Expo

Get Started
Feature Preview

Debugging updates

It's important to be able to tell the current state of our app at any given time. EAS Update was built with this in mind. Once you know which updates are running on which builds, we can make changes so that our apps are in the state we expect and desire.

Inspecting the state of deployments

We use the term deployments to refer to the entire system of builds and their updates. The system includes builds, channels, branches, updates, runtime versions, and platforms. Let's inspect these attributes.

We can see a list of builds on the EAS website at https://expo.dev/accounts/[account]/projects/[project]/builds. Alternatively, run this EAS CLI command:
eas build:list

# or

eas build:view [build-id]
The output will contain information related to updates like the build's channel and runtime version.

We can see a list of channels with EAS CLI with the following commands:
eas channel:list

# or

eas channel:view [channel-name]
The output will show which branch the channel is currently linked to, and which update that branch is running.

We can see a list of branches with EAS CLI with the following commands:
eas branch:list

# or

eas branch:view [branch-name]
The output will show a branch and its updates.

We can view the details of an update with the following command:
eas update:view [update-group-id]
The output will display the message of the update, when it was created and by whom, and which runtime version and platforms it can run on.

When we publish an update with EAS Update, it creates a /dist folder in the root of your project locally, which includes the assets that were uploaded as a part of the update.
Dist directory

When an update is published with EAS Update, we create a manifest that end-user app's request. The manifest has information like which assets and versions are needed for an update to load. We can inspect the manifest by going to a specific URL in a browser or by using curl.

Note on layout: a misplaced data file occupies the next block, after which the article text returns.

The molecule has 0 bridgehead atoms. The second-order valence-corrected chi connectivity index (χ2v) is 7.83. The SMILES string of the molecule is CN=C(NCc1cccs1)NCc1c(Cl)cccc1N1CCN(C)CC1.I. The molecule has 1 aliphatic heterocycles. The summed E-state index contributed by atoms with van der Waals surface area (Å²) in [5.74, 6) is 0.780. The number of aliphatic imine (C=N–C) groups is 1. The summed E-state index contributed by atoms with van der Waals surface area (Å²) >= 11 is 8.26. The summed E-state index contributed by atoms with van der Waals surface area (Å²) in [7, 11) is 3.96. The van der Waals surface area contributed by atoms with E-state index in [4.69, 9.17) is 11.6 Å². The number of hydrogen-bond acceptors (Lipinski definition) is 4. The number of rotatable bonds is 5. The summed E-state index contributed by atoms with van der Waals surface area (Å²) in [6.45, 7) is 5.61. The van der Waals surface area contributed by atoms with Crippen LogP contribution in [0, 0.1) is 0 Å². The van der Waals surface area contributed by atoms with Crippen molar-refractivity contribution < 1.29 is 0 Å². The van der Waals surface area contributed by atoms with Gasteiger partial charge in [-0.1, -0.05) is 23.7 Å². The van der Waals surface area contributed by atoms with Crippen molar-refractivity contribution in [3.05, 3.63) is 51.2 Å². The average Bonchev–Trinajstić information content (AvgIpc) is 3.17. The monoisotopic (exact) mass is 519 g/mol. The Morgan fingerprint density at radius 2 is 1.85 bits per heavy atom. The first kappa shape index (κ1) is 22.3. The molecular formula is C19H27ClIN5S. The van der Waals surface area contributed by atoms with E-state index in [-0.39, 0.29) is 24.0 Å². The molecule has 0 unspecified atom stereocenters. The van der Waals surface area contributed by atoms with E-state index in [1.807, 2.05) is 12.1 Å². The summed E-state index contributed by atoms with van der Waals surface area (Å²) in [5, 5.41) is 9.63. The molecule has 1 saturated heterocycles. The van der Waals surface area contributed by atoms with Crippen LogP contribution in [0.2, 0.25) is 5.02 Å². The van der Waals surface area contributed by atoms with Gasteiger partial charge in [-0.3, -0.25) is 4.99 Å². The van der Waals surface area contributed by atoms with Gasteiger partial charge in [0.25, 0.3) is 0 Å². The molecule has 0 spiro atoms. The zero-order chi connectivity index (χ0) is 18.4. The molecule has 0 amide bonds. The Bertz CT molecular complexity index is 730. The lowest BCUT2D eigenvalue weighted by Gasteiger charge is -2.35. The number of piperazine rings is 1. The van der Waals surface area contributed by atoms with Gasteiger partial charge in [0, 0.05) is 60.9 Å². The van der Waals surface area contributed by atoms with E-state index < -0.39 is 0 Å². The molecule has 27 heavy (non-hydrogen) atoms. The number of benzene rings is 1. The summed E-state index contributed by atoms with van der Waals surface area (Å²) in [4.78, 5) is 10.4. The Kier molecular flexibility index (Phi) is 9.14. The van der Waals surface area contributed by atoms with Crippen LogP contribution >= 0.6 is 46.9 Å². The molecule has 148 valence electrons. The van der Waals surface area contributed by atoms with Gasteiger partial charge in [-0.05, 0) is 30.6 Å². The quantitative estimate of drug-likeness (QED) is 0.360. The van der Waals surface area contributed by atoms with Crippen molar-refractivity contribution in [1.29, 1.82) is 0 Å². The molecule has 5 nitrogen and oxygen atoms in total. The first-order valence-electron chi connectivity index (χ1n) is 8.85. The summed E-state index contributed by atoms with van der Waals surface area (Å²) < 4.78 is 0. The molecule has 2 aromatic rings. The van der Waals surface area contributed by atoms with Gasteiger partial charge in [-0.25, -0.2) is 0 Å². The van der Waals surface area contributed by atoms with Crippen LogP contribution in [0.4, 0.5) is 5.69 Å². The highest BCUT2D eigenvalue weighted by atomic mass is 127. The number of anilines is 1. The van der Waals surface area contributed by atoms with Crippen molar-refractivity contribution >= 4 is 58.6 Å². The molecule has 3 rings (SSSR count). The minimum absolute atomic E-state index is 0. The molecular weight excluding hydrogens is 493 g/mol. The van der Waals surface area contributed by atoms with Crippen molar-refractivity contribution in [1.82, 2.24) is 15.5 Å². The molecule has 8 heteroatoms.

Inside our project's app config (app.json/app.config.json), the URL we can GET is under updates.url.
This url is EAS' "https://u.expo.dev" domain, followed by the project's ID on EAS' servers. If we go to the URL directly, we'll see an error about missing a header. We can view a manifest by adding three query parameters to the URL: runtime-version, channel-name, and platform. If we published an update with a runtime version of 1.0.0, a channel of production and a platform of android, the full URL you could visit would be similar to this:
https://u.expo.dev/your-project-id?runtime-version=1.0.0&channel-name=production&platform=android

The fastest way to "undo" a bad publish is to re-publish a known good update. Imagine we have a branch with two updates:
branch: "production"
updates: [
  update 2 (id: xyz2) "fixes typo"     // bad update
  update 1 (id: abc1) "updates color"  // good update
]
If "update 2" turned out to be a bad update, we can re-publish "update 1" with a command like this:
eas update --branch [branch-name] --republish --group [update-group-id]

# Example
eas update --branch production --republish --group abc1
The example command above would result in a branch that now appears like this:
branch: "production"
updates: [
  update 3 (id: def3) "updates color"  // re-publish of update 1 (id: abc1)
  update 2 (id: xyz2) "fixes typo"     // bad update
  update 1 (id: abc1) "updates color"  // good update
]
Since "update 3" is now the most recent update on the "production" branch, all users who query for an update in the future will receive "update 3" instead of the bad update, "update 2".
While this will prevent all new users from seeing the bad update, users who've already received the bad update will run it until they can download the latest update. Since mobile networks are not always able to download the most recent update, sometimes users may run a bad update for a long time. When viewing error logs for your app, it's normal to see a lingering long tail of errors as your users' apps get the most recent update or build. You'll know you solved the bug when you see the error rate decline dramatically; however, it likely will not disappear completely if you have a diverse user base across many locations and mobile networks.